# Hyperbolas

### Parts of a Hyperbola

A hyperbola is a conic section defined by two fixed points. The difference of the distances between these two fixed points and any point on the hyperbola is constant.

A hyperbola is the set of points such that the difference of the distances from two fixed points called the foci remains the same. A hyperbola is formed when a plane intersects, or crosses, both halves of a double cone without passing through its apex. The graph of a hyperbola has two unconnected branches that are mirror images of each other.

The properties of a hyperbola include:

• A hyperbola has two axes of symmetry. The transverse axis is the line that passes through the foci of a hyperbola. The conjugate axis is the line perpendicular to the transverse axis that intersects it at the center of the hyperbola.
• A vertex of a hyperbola is one of two points where the transverse axis intersects the hyperbola.
• A hyperbola has two asymptotes that cross at the center of the hyperbola. An asymptote is a line that a graph approaches as one of the variables approaches infinity or negative infinity.
• The fundamental rectangle is a rectangle used as a guide to graph a hyperbola. The vertices of a hyperbola are the midpoints of two sides of the fundamental rectangle.
• The diagonals of the fundamental rectangle, or the segments connecting opposite vertices, lie on the asymptotes of the hyperbola.
The equation of a hyperbola can be written in terms of its center and vertices.

### Equation of a Hyperbola

 Horizontal Transverse Axis Centered at the Origin Vertical Transverse Axis Centered at the Origin The equation is: $\frac{x^2}{a^2}-\frac{y^2}{b^2}=1$ The equation is: $\frac{y^2}{a^2}-\frac{x^2}{b^2}=1$ The coordinates of the vertices are $(-a,0)$ and $(a,0)$. The coordinates of the vertices are $(0, -a)$ and $(0,a)$. The coordinates of the foci are $(c,0)$ and $(-c,0)$, where: $a^2+b^2=c^2$ The coordinates of the foci are $(0,c)$ and $(0,-c)$ , where: $a^2+b^2=c^2$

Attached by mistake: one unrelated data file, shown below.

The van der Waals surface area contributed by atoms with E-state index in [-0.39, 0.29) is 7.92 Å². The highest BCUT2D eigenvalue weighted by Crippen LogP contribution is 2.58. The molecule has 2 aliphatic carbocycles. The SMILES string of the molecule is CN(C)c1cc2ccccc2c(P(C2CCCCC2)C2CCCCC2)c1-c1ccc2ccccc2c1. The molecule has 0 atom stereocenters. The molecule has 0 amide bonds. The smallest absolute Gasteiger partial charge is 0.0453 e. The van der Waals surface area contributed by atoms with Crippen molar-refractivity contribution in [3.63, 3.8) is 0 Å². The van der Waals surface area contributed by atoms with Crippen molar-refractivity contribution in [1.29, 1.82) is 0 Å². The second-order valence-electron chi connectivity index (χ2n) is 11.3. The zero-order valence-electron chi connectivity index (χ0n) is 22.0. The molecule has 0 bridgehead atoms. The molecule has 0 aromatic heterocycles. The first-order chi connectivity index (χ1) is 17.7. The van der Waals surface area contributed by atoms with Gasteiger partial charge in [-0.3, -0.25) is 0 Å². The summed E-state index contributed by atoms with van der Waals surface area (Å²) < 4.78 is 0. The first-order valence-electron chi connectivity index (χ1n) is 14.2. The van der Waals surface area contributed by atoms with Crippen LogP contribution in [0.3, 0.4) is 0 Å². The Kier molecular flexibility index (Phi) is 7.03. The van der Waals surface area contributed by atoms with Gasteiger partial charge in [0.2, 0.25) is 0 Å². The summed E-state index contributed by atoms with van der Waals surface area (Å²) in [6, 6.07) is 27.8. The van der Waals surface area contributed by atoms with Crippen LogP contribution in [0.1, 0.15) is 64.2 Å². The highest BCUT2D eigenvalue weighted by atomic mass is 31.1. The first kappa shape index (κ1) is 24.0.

The standard form for an equation of a hyperbola with center $(h, k)$ is written using $(x-h)$ in place of $x$ and $(y-k)$ in place of $y$.

• Horizontal transverse axis:
$\frac{(x-h)^2}{a^2}-\frac{(y-k)^2}{b^2}=1$
• Vertical transverse axis:
$\frac{(y-k)^2}{a^2}-\frac{(x-h)^2}{b^2}=1$

### Graphing Hyperbolas

A hyperbola with a given equation can be graphed in the coordinate plane by locating the center and vertices and sketching its asymptotes and fundamental rectangle.
A hyperbola can have its center at the origin or elsewhere on the coordinate plane, and its transverse axis, or the axis that passes through its foci and vertices, can be horizontal or vertical.

### Hyperbolas in the Coordinate Plane

Horizontal Transverse Axis Vertical Transverse Axis
Equation
$\frac{x^2}{25}-\frac{y^2}{9}=1$
$\frac{y^2}{4}-\frac{x^2}{16}=1$
Center
$(0, 0)$
$(0, 0)$
Vertices $(-5, 0)$ and $(5, 0)$ $(0, -2)$ and $(0, 2)$
Transverse axis
$y=0$
$x=0$
Conjugate axis
$x=0$
$y=0$
Graph

To graph a hyperbola given its equation in standard form:

1. Use the equation to identify the center of the hyperbola.
2. Use the values of $a$ and $b$ to draw the fundamental rectangle. The length of the rectangle corresponds to the distance between the vertices and is equal to $2a$, and the width of the rectangle is equal to $2b$.
3. Draw diagonal lines through opposite corners of the fundamental rectangle to show the asymptotes.
4. Locate the vertices.
5. Plot additional points on the hyperbola as needed, and sketch two curves through the vertices that approach the asymptotes.

As with circles and ellipses, sometimes, the equation of a hyperbola may need to be rewritten in standard form by completing the square.

Step-By-Step Example
Graphing a Hyperbola in Standard Form
Graph the hyperbola:
$\frac{(y-2)^2}{9}-\frac{(x-3)^2}{9}=1$
Step 1
Compare the equation to the standard form for the equation of a hyperbola. The $x^2$-term is subtracted from the $y^2$-term, so the standard form is:
$\frac{(y-k)^2}{a^2}-\frac{(x-h)^2}{b^2}=1$
This means that the transverse axis is vertical and the conjugate axis is horizontal.
$\frac{(y-2)^2}{9}-\frac{(x-3)^2}{9}=1$
So, $h=3$, $k=2$, $a^2=9$, and $b^2=9$.

The transverse axis is the vertical line $x=h$, or $x=3$.
The conjugate axis is the horizontal line $y=k$, or $y=2$.

Step 2

Determine the center of the hyperbola and the lengths of $a$ and $b$.

Since $h=3$ and $k=2$, the center is $(3,2)$.

For the length of $a$:
\begin{aligned}a^{2}&=9\\a&=\sqrt{9}\\&=3\end{aligned}
For the length of $b$:
\begin{aligned}b^{2}&=9\\b&=\sqrt{9}\\&=3\end{aligned}
Plot the center, and graph the transverse and conjugate axes. The transverse axis is vertical, and the conjugate axis is horizontal. Use the center and the values of $a$ and $b$ to draw the fundamental rectangle. Since $a=b$, the fundamental rectangle of the hyperbola is a square.
Step 3
Draw the asymptotes through the corners of the fundamental rectangle.